Jon Blankenship


Safely Rendering Markdown in Blazor

This week I added the ability to post and properly display markdown content in my Blazor (server-side Blazor, actually… Razor Components) project. Markdown is a lightweight, standardized way of formatting text without having to resort to HTML or depend on a WYSIWYG editor. There’s a nice markdown quick reference here.

Leveraging the Work of Others

My need was simple: display formatted markdown on one screen that was saved as plain text on another. Accomplishing this was almost as simple, thanks to the work of those who have gone before me. I used two libraries:

  • Markdig – “a fast, powerful, CommonMark compliant, extensible Markdown processor for .NET.”
  • HtmlSanitizer – “a .NET library for cleaning HTML fragments and documents from constructs that can lead to XSS attacks.”

I also drew from Ed Charbeneau’s fantastic work on BlazeDown, an experimental markdown editor he wrote using Blazor. He first built it back when Blazor was on release 0.2, and he had to do a little extra work to get it to work due to some deficiencies in Blazor at the time (namely, the inability to render raw HTML). The Blazor team added MarkupString for rendering raw HTML with release 0.5, which made the task of rendering markup much simpler. He revisited BlazeDown with release 0.5.1 of Blazor, and updated the project to use the new feature.

This Example

What I’ll show here is just enough code to meet the requirements that I had in my project – simply render a string of in-memory markdown as HTML on the screen and do it safely (more on that later).

The code for this short sample can be found here.

markdown entered as plain text and rendered as HTML

MarkdownView Component

Part of the power of Blazor is the ability to componentize commonly used controls and logic for easy reuse. I created a MarkdownView Blazor component that is responsible for safely rendering a string of markdown as HTML.

MarkdownView is just two lines:

@inherits MarkdownModel


The corresponding MarkdownModel is as follows:

public class MarkdownModel: BlazorComponent
    private string _content;

    [Inject] public IHtmlSanitizer HtmlSanitizer { get; set; }

    protected string Content
        get => _content;
            _content = value;
            HtmlContent = ConvertStringToMarkupString(_content);

    public MarkupString HtmlContent { get; private set; }

    private MarkupString ConvertStringToMarkupString(string value)
        if (!string.IsNullOrWhiteSpace(_content))
            // Convert markdown string to HTML
            var html = Markdig.Markdown.ToHtml(value, new MarkdownPipelineBuilder().UseAdvancedExtensions().Build());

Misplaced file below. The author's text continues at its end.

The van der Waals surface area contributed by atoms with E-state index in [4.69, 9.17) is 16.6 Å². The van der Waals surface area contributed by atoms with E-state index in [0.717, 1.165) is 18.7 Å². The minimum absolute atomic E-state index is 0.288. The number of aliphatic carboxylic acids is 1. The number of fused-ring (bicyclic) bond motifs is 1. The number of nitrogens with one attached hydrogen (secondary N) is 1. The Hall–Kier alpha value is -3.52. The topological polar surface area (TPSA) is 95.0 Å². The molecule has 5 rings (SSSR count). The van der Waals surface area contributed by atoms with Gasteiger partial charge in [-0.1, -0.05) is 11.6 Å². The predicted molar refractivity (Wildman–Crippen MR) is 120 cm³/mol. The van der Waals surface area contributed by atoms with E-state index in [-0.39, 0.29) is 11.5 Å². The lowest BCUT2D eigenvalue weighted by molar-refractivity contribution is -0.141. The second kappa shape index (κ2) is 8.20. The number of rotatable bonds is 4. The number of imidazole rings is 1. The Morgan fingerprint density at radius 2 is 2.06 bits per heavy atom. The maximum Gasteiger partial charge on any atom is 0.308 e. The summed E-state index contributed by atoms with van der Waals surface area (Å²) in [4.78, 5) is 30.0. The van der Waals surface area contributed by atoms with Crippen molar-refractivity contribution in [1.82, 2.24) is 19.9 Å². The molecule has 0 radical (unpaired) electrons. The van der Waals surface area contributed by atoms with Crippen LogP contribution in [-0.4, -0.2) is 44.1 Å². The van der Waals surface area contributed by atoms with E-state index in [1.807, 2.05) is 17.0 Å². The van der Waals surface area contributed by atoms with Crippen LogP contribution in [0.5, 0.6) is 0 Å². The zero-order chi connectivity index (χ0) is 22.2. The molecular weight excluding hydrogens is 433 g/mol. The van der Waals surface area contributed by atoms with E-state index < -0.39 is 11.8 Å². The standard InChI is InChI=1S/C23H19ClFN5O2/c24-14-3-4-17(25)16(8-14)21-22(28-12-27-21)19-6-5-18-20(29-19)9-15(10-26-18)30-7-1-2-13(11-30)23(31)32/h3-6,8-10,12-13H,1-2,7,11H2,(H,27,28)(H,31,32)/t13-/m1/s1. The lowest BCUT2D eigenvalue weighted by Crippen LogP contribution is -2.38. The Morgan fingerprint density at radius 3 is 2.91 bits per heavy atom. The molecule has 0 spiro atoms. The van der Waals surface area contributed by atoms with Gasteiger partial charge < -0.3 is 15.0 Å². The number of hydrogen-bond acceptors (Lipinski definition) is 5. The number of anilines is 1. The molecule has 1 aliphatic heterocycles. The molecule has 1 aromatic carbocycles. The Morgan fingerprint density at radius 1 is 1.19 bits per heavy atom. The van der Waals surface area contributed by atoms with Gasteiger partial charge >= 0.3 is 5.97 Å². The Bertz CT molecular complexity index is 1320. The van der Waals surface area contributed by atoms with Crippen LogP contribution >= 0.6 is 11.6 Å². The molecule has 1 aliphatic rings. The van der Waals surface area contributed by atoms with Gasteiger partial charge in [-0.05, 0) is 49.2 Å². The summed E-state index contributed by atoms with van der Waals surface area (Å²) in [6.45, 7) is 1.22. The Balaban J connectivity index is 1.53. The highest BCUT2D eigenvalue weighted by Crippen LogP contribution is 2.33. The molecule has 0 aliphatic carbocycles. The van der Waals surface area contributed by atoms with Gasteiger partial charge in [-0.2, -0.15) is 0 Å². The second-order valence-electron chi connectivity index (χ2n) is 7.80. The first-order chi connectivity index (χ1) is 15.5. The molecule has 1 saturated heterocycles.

// Sanitize HTML before rendering
            var sanitizedHtml = HtmlSanitizer.Sanitize(html);

            // Return sanitized HTML as a MarkupString that Blazor can render
            return new MarkupString(sanitizedHtml);

        return new MarkupString();

This is a good simple example to demonstrate a few different concepts. First, I’ve specified a service to inject into the component on instantiation, HtmlSanitizer. We’ll discuss this more in a bit, but for now just know that it is a dependency registered with the IoC container.

Second, I’ve specified a parameter, Content, that is bound to a to a property on the model of parent view. This is how I pass a string of markdown into this component.

Third, I’ve exposed an HtmlContent property of type MarkupString. This is the property that will expose the string of markdown converted to a string of HTML that this component will display.

When Content is set, I use a function ConvertStringToMarkupString(..) to convert the string to HTML, sanitize the string of HTML, and return it as a MarkupString.

Usage of the component consists of simply binding it to a string that we want to render:

<MarkdownView Content="@MarkdownContent"/>

Be Safe – Sanitize Your HTML

It’s important to sanitize any user-supplied HTML that you will be rendering back as raw HTML to prevent malicious users from injecting scripts into you app and making it vulnerable to cross-site scripting (XSS) attacks. For this task, I use HtmlSanitizer, an actively-maintained, highly-configurable .NET library. I already showed above how it is injected and used in my MarkdownView component. The only remaining piece is the registration of the HtmlSanitizer with my IoC container in the ConfigureServices method in my Startup class:

services.AddScoped<IHtmlSanitizer, HtmlSanitizer>(x =>
    // Configure sanitizer rules as needed here.
    // For now, just use default rules + allow class attributes
    var sanitizer = new Ganss.XSS.HtmlSanitizer();
    return sanitizer;

By making the sanitation of the HTML a part of the MarkdownView component’s logic, I ensure that I won’t forget to sanitize a piece of content as long as I always use the component to render my markdown. It’s also wise to sanitize markdown and HTML on ingress prior to writing it to storage.

Wrapping Up

This was a pretty short example demonstrating how to add a feature that can have a big impact. The tools available to us in Blazor and a couple of existing libraries made this a pretty simple task, which is one of the reasons I’m so excited about Blazor: the ability to leverage existing .NET libraries directly in the browser directly translates to a number of significant benefits including faster delivery times, smaller codebases, lower total cost of ownership, etc…

Thanks for reading!